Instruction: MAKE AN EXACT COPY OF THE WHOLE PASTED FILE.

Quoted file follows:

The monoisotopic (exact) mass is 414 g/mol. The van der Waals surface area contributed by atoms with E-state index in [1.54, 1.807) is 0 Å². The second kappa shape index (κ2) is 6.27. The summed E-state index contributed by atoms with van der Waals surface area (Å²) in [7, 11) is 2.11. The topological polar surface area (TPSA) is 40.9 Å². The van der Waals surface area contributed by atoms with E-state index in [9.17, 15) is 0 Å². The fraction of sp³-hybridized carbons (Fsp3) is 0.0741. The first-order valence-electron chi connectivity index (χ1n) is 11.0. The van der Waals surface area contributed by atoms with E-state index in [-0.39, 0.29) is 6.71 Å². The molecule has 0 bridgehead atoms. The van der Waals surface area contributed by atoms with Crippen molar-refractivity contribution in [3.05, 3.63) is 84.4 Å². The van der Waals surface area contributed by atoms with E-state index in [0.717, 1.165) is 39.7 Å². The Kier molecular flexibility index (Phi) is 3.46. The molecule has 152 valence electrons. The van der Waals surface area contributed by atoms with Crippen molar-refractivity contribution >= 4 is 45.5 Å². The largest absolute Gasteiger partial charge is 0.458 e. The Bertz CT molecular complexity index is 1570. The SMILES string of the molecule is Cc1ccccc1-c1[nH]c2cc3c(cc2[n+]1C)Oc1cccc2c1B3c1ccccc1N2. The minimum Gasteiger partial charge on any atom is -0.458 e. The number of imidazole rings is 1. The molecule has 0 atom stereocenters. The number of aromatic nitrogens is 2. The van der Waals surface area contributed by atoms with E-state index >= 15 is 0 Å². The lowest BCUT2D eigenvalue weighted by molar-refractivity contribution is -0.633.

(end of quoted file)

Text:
The monoisotopic (exact) mass is 414 g/mol. The van der Waals surface area contributed by atoms with E-state index in [1.54, 1.807) is 0 Å². The second kappa shape index (κ2) is 6.27. The summed E-state index contributed by atoms with van der Waals surface area (Å²) in [7, 11) is 2.11. The topological polar surface area (TPSA) is 40.9 Å². The van der Waals surface area contributed by atoms with E-state index in [9.17, 15) is 0 Å². The fraction of sp³-hybridized carbons (Fsp3) is 0.0741. The first-order valence-electron chi connectivity index (χ1n) is 11.0. The van der Waals surface area contributed by atoms with E-state index in [-0.39, 0.29) is 6.71 Å². The molecule has 0 bridgehead atoms. The van der Waals surface area contributed by atoms with Crippen molar-refractivity contribution in [3.05, 3.63) is 84.4 Å². The van der Waals surface area contributed by atoms with E-state index in [0.717, 1.165) is 39.7 Å². The Kier molecular flexibility index (Phi) is 3.46. The molecule has 152 valence electrons. The van der Waals surface area contributed by atoms with Crippen molar-refractivity contribution >= 4 is 45.5 Å². The largest absolute Gasteiger partial charge is 0.458 e. The Bertz CT molecular complexity index is 1570. The SMILES string of the molecule is Cc1ccccc1-c1[nH]c2cc3c(cc2[n+]1C)Oc1cccc2c1B3c1ccccc1N2. The minimum Gasteiger partial charge on any atom is -0.458 e. The number of imidazole rings is 1. The molecule has 0 atom stereocenters. The number of aromatic nitrogens is 2. The van der Waals surface area contributed by atoms with E-state index >= 15 is 0 Å². The lowest BCUT2D eigenvalue weighted by molar-refractivity contribution is -0.633.